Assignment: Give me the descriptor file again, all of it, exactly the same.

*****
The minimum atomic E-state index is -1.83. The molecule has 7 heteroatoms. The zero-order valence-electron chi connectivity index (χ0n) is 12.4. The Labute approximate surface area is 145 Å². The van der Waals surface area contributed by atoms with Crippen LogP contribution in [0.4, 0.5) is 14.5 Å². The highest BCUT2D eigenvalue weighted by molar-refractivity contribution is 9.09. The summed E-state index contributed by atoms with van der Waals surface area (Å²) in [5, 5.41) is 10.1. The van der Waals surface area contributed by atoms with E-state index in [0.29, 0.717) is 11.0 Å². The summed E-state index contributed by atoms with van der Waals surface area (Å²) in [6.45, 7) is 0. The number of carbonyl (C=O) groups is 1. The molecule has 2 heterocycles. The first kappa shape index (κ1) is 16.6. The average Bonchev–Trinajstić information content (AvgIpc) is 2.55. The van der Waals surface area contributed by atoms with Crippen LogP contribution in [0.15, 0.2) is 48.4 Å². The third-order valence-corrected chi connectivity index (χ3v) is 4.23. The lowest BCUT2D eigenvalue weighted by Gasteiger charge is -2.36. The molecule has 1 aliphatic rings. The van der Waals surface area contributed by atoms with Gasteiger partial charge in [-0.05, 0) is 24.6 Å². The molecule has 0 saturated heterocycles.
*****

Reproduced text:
The minimum atomic E-state index is -1.83. The molecule has 7 heteroatoms. The zero-order valence-electron chi connectivity index (χ0n) is 12.4. The Labute approximate surface area is 145 Å². The van der Waals surface area contributed by atoms with Crippen LogP contribution in [0.4, 0.5) is 14.5 Å². The highest BCUT2D eigenvalue weighted by molar-refractivity contribution is 9.09. The summed E-state index contributed by atoms with van der Waals surface area (Å²) in [5, 5.41) is 10.1. The van der Waals surface area contributed by atoms with E-state index in [0.29, 0.717) is 11.0 Å². The summed E-state index contributed by atoms with van der Waals surface area (Å²) in [6.45, 7) is 0. The number of carbonyl (C=O) groups is 1. The molecule has 2 heterocycles. The first kappa shape index (κ1) is 16.6. The average Bonchev–Trinajstić information content (AvgIpc) is 2.55. The van der Waals surface area contributed by atoms with Crippen LogP contribution in [0.15, 0.2) is 48.4 Å². The third-order valence-corrected chi connectivity index (χ3v) is 4.23. The lowest BCUT2D eigenvalue weighted by Gasteiger charge is -2.36. The molecule has 1 aliphatic rings. The van der Waals surface area contributed by atoms with Gasteiger partial charge in [-0.05, 0) is 24.6 Å². The molecule has 0 saturated heterocycles.